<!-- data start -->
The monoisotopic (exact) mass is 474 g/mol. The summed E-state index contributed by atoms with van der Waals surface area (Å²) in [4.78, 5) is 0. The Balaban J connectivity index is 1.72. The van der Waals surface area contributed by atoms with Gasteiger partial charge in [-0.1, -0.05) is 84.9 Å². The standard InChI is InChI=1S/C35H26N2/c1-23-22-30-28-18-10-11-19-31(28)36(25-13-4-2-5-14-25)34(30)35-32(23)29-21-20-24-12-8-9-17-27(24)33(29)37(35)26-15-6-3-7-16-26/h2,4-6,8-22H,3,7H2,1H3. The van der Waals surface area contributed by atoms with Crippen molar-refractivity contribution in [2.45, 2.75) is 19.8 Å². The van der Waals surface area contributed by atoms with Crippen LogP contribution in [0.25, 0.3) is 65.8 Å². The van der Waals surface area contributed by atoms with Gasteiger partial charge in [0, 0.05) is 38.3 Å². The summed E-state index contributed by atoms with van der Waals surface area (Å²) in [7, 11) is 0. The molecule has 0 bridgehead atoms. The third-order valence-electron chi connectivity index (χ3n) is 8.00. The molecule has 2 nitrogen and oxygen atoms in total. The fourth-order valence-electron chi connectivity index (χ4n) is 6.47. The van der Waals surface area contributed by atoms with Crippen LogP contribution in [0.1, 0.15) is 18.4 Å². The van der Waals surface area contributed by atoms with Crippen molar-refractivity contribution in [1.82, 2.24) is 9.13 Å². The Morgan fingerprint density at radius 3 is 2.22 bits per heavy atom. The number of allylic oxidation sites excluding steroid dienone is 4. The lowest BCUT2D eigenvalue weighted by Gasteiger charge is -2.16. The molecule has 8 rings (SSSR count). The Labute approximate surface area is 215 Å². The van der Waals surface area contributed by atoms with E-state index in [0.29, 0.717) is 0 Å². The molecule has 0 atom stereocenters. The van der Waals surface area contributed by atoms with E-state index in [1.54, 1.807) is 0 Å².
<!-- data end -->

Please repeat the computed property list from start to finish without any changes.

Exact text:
The monoisotopic (exact) mass is 474 g/mol. The summed E-state index contributed by atoms with van der Waals surface area (Å²) in [4.78, 5) is 0. The Balaban J connectivity index is 1.72. The van der Waals surface area contributed by atoms with Gasteiger partial charge in [-0.1, -0.05) is 84.9 Å². The standard InChI is InChI=1S/C35H26N2/c1-23-22-30-28-18-10-11-19-31(28)36(25-13-4-2-5-14-25)34(30)35-32(23)29-21-20-24-12-8-9-17-27(24)33(29)37(35)26-15-6-3-7-16-26/h2,4-6,8-22H,3,7H2,1H3. The van der Waals surface area contributed by atoms with Crippen molar-refractivity contribution in [2.45, 2.75) is 19.8 Å². The van der Waals surface area contributed by atoms with Crippen LogP contribution in [0.25, 0.3) is 65.8 Å². The van der Waals surface area contributed by atoms with Gasteiger partial charge in [0, 0.05) is 38.3 Å². The summed E-state index contributed by atoms with van der Waals surface area (Å²) in [7, 11) is 0. The molecule has 0 bridgehead atoms. The third-order valence-electron chi connectivity index (χ3n) is 8.00. The molecule has 2 nitrogen and oxygen atoms in total. The fourth-order valence-electron chi connectivity index (χ4n) is 6.47. The van der Waals surface area contributed by atoms with Crippen LogP contribution in [0.1, 0.15) is 18.4 Å². The van der Waals surface area contributed by atoms with Crippen molar-refractivity contribution in [1.82, 2.24) is 9.13 Å². The Morgan fingerprint density at radius 3 is 2.22 bits per heavy atom. The number of allylic oxidation sites excluding steroid dienone is 4. The lowest BCUT2D eigenvalue weighted by Gasteiger charge is -2.16. The molecule has 8 rings (SSSR count). The Labute approximate surface area is 215 Å². The van der Waals surface area contributed by atoms with E-state index in [0.29, 0.717) is 0 Å². The molecule has 0 atom stereocenters. The van der Waals surface area contributed by atoms with E-state index in [1.54, 1.807) is 0 Å².